Heller the man to watch in Nevada politics this year
Both nationally and among observers inside Nevada, Dean Heller’s bid for a second term in the U.S. Senate is the race to watch this year.
National pundits are saying he’s the most vulnerable Republican in the Senate.
After that, of course, it’s the Nevada governor’s race that already has a pair of candidates from each major party.
But in Heller’s case, it’s not just the general election. Right now, the attention is focused on the primary where Danny Tarkanian is mounting a challenge to the incumbent, arguing Heller just isn’t conservative at heart and hasn’t, until recently, backed President Trump.
But both he and Fred Lokken, head of the Truckee Meadows Community College political science department, said Heller can’t afford to take Tarkanian for granted.
That’s obviously Heller’s conclusion as well and he has been moving steadily to the right and into Trump’s fold to do just that.
But both men said Heller’s risk is by running that far right, he might win the primary but so alienate centrist voters, particularly more moderate and conservative Democrats, that he can’t survive the general election.
Heller’s history has always been more moderate than he’s currently painting himself and Lokken said he’s “struck by the insane self-serving hypocrisy of it.”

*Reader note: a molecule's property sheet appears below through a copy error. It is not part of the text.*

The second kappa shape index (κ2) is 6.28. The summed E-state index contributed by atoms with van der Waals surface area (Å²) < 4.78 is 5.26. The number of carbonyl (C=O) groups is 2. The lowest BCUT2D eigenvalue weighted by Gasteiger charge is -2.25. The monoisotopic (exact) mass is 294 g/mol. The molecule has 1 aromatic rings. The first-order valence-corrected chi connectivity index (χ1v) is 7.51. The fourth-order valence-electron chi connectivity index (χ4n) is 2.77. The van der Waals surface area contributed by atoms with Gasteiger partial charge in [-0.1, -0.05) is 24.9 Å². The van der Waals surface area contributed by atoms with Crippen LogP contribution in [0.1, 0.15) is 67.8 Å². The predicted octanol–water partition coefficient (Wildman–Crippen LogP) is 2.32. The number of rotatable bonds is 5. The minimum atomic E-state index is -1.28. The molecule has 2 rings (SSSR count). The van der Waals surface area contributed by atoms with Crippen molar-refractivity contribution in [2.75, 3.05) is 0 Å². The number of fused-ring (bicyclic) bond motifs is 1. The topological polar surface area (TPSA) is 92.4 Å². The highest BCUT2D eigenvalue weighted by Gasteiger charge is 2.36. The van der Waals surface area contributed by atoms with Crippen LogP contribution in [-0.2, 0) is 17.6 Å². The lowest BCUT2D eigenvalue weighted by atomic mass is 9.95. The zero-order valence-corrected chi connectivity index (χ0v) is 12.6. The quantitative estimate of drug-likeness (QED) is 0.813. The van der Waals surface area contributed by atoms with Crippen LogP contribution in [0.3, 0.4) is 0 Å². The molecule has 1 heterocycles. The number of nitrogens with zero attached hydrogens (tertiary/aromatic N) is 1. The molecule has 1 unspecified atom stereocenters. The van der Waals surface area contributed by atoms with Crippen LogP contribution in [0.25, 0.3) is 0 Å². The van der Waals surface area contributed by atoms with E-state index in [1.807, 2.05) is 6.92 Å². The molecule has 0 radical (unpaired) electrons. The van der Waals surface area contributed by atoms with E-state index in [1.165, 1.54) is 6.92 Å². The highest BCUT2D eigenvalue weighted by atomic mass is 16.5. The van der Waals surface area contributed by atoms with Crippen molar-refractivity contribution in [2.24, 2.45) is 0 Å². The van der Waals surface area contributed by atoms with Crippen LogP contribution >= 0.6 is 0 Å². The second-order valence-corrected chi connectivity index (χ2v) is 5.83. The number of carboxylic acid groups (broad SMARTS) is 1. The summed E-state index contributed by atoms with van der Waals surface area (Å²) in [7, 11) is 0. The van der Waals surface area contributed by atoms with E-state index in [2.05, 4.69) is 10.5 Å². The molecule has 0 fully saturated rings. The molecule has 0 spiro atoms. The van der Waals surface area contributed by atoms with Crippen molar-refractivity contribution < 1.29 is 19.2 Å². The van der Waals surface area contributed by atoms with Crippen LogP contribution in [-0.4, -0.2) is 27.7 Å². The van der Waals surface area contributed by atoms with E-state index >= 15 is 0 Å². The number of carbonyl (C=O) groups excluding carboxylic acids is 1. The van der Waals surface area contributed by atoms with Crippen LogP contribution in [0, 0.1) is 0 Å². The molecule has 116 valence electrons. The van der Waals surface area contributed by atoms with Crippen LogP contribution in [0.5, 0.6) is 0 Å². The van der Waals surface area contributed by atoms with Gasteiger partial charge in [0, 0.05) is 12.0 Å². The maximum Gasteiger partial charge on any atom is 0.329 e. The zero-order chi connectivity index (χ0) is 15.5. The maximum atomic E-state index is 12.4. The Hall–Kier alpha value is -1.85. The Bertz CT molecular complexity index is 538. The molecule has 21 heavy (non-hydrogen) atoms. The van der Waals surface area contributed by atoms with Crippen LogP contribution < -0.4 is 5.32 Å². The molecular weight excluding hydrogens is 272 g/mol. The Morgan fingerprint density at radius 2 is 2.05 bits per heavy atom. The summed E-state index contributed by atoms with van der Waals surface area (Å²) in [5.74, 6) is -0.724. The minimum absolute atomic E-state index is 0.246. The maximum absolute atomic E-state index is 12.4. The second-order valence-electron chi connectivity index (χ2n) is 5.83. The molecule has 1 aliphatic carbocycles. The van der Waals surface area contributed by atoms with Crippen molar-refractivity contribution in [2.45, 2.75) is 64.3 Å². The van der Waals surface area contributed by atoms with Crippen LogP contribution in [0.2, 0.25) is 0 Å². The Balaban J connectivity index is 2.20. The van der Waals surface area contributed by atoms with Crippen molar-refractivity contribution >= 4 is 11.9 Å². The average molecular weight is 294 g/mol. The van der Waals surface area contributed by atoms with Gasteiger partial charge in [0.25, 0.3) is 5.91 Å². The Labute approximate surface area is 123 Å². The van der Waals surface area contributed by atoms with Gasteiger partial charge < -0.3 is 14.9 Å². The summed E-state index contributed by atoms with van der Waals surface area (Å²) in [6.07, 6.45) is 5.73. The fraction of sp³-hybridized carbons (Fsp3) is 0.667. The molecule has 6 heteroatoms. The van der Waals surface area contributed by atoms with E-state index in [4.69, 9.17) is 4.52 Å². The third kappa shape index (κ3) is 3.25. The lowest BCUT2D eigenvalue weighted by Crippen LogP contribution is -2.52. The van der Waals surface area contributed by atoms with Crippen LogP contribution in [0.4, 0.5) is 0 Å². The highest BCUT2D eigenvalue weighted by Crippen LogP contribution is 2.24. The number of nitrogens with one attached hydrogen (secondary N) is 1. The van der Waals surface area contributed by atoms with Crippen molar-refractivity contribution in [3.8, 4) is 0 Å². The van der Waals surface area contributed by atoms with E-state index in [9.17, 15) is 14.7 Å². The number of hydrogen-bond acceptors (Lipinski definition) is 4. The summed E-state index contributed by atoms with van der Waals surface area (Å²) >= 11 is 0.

“He was laughing too hard at the president’s jokes, desperately trying to look like one of the president’s insiders,” he said. “Even if he survives the primary, he puts himself in a bad position for the general election.”
Working to Heller’s advantage, they say, is Tarkanian’s record. He has run for and lost races for five major political positions since 2004. His most recent defeat was to Jacky Rosen in the 2016 congressional contest and Rosen is the likely Democratic nominee Tarkanian or Heller will face.
“Danny Tarkanian is becoming kind of Sharron Angle,” said Herzik. “There’s an election coming up. What is Tarkanian going to run for?”
The interesting note about those five contests is whether Tarkanian lost in the primary, as to Sharron Angle in the 2010 U.S. Senate race, or the general, all five contests were eventually won by a Democrat.
Rosen is another open question to both pundits.
Herzik said she proved a much better candidate than expected in 2016, her first race for public office.